Something to talk about

I clicked onto my blog today and I swear I could hear crickets echoing in here.  It all comes down to the fact that this blog is just a way to express passions and interests.

As a snow lover in the winter mindset, if there is no snow, there’s no passion and no posts.

Frustration has been at an all time high here in Colorado as the state is at basically zero snow levels.  Another couple of weeks of this and I’m not sure I would make it to Christmas.

Butthurt on the rise in CO

In comes talk about the proverbial “pattern shift.”  This is some mystical thing that is supposed to bring massive amounts of snow to the state, but me, along with most other Coloradoans, will believe it when we see it.

Pattern Change?

Living vicariously through Mammoth mountain locals only lasts so long before that just gets depressing.  Let’s pray, dance and burn stuff to keep this “pattern change” coming!

Mammoth now... CO soon?

Mammoth now… CO soon?


First Day Out: Jones Pass/Butler Gulch

Watching the snow fly this last week, I had determined that I HAD to go get out and at least see it, feel it, touch it (yeah, it’s like that).  I decided to check out a new area and decided on the Jones Pass/Butler Gulch area.  Not knowing how much snow was really out there, I optimistically packed my splitboard in the car hoping against hope that there would be enough to slide on.
Well, pulling up to the trailhead was not promising:

Not too promising out of the gate at the Jones Pass TH

Almost immediately after leaving the trailhead though, things started to gradually improve into a skinable 4-6 inches on the trail.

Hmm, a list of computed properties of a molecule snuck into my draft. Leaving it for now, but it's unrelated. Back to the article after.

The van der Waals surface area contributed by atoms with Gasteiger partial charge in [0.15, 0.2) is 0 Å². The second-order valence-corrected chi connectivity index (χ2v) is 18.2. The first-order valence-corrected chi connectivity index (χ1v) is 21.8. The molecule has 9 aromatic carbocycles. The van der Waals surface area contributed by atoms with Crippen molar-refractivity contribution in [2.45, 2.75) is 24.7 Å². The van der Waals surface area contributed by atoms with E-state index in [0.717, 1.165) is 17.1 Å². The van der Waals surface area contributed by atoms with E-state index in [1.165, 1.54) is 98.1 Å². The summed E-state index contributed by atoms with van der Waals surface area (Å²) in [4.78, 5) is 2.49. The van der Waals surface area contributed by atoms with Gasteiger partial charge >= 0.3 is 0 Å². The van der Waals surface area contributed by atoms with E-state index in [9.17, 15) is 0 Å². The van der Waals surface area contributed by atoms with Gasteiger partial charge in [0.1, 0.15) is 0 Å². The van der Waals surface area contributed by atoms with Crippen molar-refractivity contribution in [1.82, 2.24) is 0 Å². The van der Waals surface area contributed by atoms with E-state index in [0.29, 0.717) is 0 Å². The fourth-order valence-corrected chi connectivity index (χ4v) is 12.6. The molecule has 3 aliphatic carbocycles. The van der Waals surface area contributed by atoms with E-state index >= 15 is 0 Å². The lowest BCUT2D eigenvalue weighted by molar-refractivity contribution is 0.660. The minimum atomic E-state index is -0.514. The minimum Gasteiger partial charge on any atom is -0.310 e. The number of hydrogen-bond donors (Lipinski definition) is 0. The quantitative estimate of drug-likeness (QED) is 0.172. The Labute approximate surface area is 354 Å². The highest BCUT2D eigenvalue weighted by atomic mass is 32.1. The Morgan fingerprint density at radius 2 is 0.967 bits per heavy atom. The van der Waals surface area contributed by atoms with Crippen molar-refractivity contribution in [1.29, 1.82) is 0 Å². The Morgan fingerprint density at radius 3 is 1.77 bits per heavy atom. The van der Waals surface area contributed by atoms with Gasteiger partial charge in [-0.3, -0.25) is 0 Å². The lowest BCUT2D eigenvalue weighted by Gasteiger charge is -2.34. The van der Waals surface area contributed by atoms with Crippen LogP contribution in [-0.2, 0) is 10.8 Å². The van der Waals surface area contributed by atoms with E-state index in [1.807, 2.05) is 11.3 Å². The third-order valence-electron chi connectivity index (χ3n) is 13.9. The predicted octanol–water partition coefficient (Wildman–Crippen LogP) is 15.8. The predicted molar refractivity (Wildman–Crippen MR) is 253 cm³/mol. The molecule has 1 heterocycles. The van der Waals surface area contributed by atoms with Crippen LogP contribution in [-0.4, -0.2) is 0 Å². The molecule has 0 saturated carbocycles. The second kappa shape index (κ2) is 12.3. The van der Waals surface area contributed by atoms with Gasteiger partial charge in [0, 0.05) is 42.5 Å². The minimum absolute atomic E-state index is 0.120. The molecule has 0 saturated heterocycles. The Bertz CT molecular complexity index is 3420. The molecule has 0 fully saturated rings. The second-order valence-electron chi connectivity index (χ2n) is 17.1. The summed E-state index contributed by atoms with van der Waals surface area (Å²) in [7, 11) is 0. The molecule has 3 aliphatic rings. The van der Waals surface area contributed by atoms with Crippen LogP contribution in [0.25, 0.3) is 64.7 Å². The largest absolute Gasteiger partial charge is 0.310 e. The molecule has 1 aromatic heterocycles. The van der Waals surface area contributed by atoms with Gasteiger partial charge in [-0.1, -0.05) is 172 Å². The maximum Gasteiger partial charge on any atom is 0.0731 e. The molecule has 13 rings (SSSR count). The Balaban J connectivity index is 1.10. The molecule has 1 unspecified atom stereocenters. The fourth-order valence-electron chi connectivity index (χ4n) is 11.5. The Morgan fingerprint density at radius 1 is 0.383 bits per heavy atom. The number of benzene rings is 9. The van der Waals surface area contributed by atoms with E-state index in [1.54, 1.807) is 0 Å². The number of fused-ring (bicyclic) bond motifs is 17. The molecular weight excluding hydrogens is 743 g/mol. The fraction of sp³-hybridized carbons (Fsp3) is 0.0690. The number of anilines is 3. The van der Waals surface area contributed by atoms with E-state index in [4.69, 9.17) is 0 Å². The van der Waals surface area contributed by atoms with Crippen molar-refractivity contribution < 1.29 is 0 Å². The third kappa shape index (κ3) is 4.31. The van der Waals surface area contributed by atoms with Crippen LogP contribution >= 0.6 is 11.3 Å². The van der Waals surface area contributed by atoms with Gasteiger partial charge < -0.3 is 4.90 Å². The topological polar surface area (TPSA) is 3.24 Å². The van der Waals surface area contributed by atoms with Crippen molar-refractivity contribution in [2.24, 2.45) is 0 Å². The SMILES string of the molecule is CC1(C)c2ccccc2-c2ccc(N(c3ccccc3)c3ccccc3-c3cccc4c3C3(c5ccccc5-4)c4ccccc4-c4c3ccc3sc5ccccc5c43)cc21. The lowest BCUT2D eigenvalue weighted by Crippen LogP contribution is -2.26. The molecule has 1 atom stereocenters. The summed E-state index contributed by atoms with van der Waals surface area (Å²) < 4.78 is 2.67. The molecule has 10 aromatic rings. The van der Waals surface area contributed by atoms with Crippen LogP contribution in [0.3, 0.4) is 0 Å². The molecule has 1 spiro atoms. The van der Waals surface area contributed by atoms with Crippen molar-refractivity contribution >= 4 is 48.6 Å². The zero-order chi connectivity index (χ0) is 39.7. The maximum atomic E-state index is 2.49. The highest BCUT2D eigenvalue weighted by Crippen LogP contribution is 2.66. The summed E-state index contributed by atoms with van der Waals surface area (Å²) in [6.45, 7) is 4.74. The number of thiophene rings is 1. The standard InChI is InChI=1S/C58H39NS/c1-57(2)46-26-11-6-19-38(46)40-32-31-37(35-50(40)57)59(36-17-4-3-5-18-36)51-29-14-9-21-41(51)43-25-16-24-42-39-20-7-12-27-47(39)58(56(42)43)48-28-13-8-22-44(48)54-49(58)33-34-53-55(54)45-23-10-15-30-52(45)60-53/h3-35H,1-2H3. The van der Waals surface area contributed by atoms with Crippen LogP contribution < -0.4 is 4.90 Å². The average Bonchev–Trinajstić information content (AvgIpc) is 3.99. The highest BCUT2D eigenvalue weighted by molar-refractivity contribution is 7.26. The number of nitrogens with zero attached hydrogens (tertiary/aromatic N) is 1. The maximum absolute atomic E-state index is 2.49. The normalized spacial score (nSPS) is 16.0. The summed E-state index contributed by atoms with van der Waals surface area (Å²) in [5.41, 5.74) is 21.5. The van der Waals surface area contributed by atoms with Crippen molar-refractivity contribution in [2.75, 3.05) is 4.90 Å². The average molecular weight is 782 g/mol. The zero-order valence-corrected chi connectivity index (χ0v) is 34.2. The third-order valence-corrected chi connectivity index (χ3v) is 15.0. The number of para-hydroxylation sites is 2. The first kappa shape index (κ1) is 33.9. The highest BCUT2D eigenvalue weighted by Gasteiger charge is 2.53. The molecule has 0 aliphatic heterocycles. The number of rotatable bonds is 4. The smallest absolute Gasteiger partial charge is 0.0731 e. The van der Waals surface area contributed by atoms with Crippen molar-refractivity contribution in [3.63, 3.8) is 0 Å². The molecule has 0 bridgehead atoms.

Skinning in, things are improving

After climbing to about 11,000′ things got a bit deaper and I actually made a few (very cautious) light turns.

Splitboard and Tracks – Like Pees and Carrots

All in all, I was not optimistic that I would even be able to skin up there, but it turns out it was much better than I thought.  About 12-18″ more up there and it should open up quite a bit.

Snow + Me = Smiles

Shoulder Season: Storms, Snowmaking and Stoke

If your stoke meter is running around the green or blue level, just give it a few days, cuz things are starting to happen.

The stoke meter climeth

First, there is moisture heading our way from a cut off low pressure system that brought a couple inches to mammoth and is heading our way promising to drop a few inches on our local mountains.  It may be warm, wet stuff (snow levels starting around 10-11k then dropping to around 8k) but snow is snow especially when it makes a base.  [Of course, be careful what you wish for since Early Season Snow can be a curse]

Precipitation totals for the next 24 hrs… Green/Blue=Good

On top of that, Further, the snowboard film by TGR featuring Jeremy Jones premiers tonight in boulder at the Boulder Theater.  I have heard great reviews (except from the folks that are waiting for the DVD’s to ship) and going to see it in a premiere atmosphere should definitely help move that stoke meter needle.  If you need a little pick me up yourself, here is the tour schedule.  If you haven’t seen the trailer, you should:

Finally, while Loveland and A-Basin are waiting to announce their dates to open, it’s getting close as you can see here:

A Basin Blowing Snow on High Noon

Loveland Changing Colors

While we are talking snowmaking, and since I was curious about how it works myself, lets dive in and see why snowmaking isn’t quite as simple as just freezing water and blowing it on a slope.

The first thing you’ll notice when you start talking about snowmaking is this thing called the “wet bulb” temperature.  What the heck is a wet bulb and why do we even care?  Well, the wet bulb, in the simplest form, is a way to relate regular temperature and humidity in the air and gives an idea of what effects evaporation will have on temperatures of air or water vapor.